Workers’ interests sidelined as China pushes ahead with coal mining consolidation

In a bid to further bolster its coal mining industry, China is creating a massive new conglomerate in the coal heartland of Shanxi.

In a bid to further bolster its coal mining industry, China is creating a massive new conglomerate in the coal heartland of Shanxi.

Five major state-owned mining enterprises will be merged to form the Jinneng Holding Group, an entity that is expected to enhance productivity and competitiveness in the industry while reducing overcapacity.

Yet it is doubtful that the workforce, at constant risk of accidents and mass layoffs, will derive any benefit from the creation of this mega-corporation. Indeed, the risk of redundancies is only likely to increase as the industry pushes mechanisation and automation in large-scale mining operations. The Yangmei Group, one of the five components of Jinneng Holding, for example, recently laid off more than 300 workers as it sought to develop its “smart mine” operations.

Coal mine restructuring, closures and layoffs have been a regular source of worker protests over the last decade as the industry struggles to adapt to changing economic conditions and the rise of alternative energy sources. 

China is introducing wind and solar power at an unprecedented scale. In 2019, renewable energy accounted for 54 percent of total energy capacity, while fossil fuel and nuclear energy stood at 46 percent. In terms of energy generation, renewable energy occupies 26 percent of total production in China, and power generation companies are introducing new and vastly more efficient coal burning furnaces.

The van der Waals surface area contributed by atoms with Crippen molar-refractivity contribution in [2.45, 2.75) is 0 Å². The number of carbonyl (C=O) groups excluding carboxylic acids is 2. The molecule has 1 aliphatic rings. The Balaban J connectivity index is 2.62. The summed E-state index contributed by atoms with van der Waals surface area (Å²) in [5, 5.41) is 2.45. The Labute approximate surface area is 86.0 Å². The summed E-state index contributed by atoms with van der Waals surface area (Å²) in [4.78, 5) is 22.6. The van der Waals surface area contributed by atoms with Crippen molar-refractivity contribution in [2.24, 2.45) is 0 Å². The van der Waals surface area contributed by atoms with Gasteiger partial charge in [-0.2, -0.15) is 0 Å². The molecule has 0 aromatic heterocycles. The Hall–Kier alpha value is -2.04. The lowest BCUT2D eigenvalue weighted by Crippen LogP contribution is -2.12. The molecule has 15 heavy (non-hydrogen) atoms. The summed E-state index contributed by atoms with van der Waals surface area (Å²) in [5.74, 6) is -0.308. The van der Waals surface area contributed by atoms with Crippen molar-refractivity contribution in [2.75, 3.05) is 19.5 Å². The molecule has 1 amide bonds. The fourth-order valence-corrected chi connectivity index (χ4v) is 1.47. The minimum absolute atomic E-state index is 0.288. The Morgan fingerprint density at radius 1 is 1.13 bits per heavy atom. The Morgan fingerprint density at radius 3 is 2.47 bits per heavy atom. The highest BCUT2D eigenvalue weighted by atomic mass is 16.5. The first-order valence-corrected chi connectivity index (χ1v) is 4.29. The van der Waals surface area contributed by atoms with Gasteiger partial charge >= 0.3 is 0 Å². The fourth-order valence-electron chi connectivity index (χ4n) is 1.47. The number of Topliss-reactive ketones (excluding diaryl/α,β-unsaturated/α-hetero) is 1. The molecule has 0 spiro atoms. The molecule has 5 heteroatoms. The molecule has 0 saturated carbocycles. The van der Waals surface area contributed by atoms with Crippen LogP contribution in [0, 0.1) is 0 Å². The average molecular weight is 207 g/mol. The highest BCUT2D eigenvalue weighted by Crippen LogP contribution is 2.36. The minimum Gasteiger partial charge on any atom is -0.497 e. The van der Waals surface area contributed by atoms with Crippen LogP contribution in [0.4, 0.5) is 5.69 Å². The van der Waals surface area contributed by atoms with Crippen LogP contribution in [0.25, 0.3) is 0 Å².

Conversely, the government’s push for infrastructure development has increased electricity, steel and cement production, which in turn has boosted the demand for coal. Higher demand for coal has led to the reopening of mines shuttered during the economic downturn of the mid-2000s. 

The reopening of mines in the search of a quick profit has been one of the most common causes of accidents in the coal mining industry over the last decade. And although China’s coal mines are undoubtedly safer than they were in the 2000s when several thousand miners died every year, accidents are still commonplace. 

China Labour Bulletin’s Work Accident Map has recorded 51 coal mine accidents this year, with eight cases in Shanxi alone, and three related to the companies under restructuring. Most recently, on 20 October, four miners died and another was seriously injured in an explosion at a mine operated by the Lu’an Mining Group, one of the five companies that will be merged to form Jinneng Holding.

China’s official trade union does little to address the livelihood needs or safety of miners, and on occasion is completely unaware of mine accidents in its own jurisdiction.

When CLB’s Executive Director Han Dongfang talked to a trade union official in the impoverished county of Sangzhi following a fire this year at the Tuanjie coal mine on 20 July that injured three miners, they admitted that they had not heard of the accident until CLB notified them. Moreover, the official said, the mine itself did not haven an enterprise union:

“It is very difficult for private enterprises to set up union organizations. On one hand the enterprise boss does not want a union; on the other hand, the county trade union does not have enough personnel to really push this work.”

More than a decade ago, Han Dongfang pointed out that the earlier restructuring and consolidation of Shanxi’s coal industry in the 2000s had largely ignored the key issues of worker representation and sectoral collective bargaining. Little has changed.